The latest affordable housing figures are out, and predictably they're creating a bit of a stink.
There were just 454 affordable housing starts from April to September this year.
Despite the growing hoo-hah emanating from the commentariat, this is unsurprising. The 2008-11 National Affordable Housing Programme ended in March, and with deals for the 2011-15 Affordable Homes Programme only being signed from September onwards, no additional funding was available during this six-month period. The only units which started on site were therefore those NAHP units whose development progress had lagged behind schedule. It's not a reflection of the government's housing strategy, and it's a blip, not a trend.
But, judging by the coverage this has received so far, nobody is in much of a mood to listen to these points. And therefore - as we predicted some time ago - housing minister Grant Shapps is going to learn the hard way that playing the numbers game was a very ill-advised move indeed.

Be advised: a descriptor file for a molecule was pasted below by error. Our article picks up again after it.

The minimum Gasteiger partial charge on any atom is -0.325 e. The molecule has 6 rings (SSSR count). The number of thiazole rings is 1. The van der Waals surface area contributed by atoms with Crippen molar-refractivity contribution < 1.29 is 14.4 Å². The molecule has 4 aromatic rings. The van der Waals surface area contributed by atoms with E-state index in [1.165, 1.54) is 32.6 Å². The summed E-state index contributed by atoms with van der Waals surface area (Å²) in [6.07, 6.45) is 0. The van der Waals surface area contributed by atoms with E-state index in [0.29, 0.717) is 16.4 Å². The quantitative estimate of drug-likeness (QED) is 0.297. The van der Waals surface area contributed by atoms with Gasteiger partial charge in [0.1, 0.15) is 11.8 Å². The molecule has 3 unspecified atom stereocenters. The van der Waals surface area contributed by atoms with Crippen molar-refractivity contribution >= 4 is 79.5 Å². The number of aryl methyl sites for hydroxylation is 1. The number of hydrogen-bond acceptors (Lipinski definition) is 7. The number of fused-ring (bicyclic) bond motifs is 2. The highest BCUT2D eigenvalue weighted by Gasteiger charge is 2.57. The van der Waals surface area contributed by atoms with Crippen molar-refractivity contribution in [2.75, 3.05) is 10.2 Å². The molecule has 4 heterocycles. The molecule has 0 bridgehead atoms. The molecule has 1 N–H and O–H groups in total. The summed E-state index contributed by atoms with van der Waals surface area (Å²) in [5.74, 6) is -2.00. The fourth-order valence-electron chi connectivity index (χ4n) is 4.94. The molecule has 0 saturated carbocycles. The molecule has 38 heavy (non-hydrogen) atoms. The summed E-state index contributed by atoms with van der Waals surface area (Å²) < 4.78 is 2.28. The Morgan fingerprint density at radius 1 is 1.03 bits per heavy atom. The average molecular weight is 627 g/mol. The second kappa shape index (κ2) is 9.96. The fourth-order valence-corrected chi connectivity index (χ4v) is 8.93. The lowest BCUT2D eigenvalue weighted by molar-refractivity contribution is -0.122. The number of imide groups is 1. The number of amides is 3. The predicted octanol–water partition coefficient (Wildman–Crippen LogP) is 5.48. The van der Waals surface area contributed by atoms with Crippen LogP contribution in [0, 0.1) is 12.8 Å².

Our editor has written an article for the Guardian about land policy, and how it could boost housing supply.
A bit of a contentious thought, this, but it has been mooted during office discussion that there have only ever been three new things which have happened in the social housing sector.
These, the thinking runs, were: the introduction of private finance in the late 1980s; the invention of large-scale voluntary stock transfers; and, now, the introduction of affordable rent.
Everything else, the argument goes, is the same as it ever was - if you work in the sector for long enough, you'll see the same ideas floating past again and again.
A controversial assertion, perhaps. But do you agree?